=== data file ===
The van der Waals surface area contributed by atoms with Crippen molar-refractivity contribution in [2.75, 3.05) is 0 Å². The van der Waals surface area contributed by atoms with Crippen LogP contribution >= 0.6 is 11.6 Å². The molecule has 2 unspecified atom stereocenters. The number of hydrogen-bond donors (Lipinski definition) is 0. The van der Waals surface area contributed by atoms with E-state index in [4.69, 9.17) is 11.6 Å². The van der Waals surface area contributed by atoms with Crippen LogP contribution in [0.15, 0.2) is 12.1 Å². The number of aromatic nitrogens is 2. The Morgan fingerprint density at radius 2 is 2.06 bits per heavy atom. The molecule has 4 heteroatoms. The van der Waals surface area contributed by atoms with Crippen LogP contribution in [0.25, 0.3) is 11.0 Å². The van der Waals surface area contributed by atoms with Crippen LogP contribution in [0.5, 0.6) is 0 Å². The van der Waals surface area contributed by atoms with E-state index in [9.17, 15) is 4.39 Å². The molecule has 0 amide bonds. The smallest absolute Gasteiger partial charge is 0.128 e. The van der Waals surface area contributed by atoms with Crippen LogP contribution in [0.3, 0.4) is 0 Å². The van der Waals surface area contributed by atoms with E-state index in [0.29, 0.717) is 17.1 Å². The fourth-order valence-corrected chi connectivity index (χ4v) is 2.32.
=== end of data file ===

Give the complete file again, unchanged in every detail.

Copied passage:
The van der Waals surface area contributed by atoms with Crippen molar-refractivity contribution in [2.75, 3.05) is 0 Å². The van der Waals surface area contributed by atoms with Crippen LogP contribution >= 0.6 is 11.6 Å². The molecule has 2 unspecified atom stereocenters. The number of hydrogen-bond donors (Lipinski definition) is 0. The van der Waals surface area contributed by atoms with E-state index in [4.69, 9.17) is 11.6 Å². The van der Waals surface area contributed by atoms with Crippen LogP contribution in [0.15, 0.2) is 12.1 Å². The number of aromatic nitrogens is 2. The Morgan fingerprint density at radius 2 is 2.06 bits per heavy atom. The molecule has 4 heteroatoms. The van der Waals surface area contributed by atoms with Crippen LogP contribution in [0.25, 0.3) is 11.0 Å². The van der Waals surface area contributed by atoms with Crippen LogP contribution in [0.5, 0.6) is 0 Å². The van der Waals surface area contributed by atoms with E-state index in [9.17, 15) is 4.39 Å². The molecule has 0 amide bonds. The smallest absolute Gasteiger partial charge is 0.128 e. The van der Waals surface area contributed by atoms with Crippen LogP contribution in [0.3, 0.4) is 0 Å². The van der Waals surface area contributed by atoms with E-state index in [0.29, 0.717) is 17.1 Å². The fourth-order valence-corrected chi connectivity index (χ4v) is 2.32.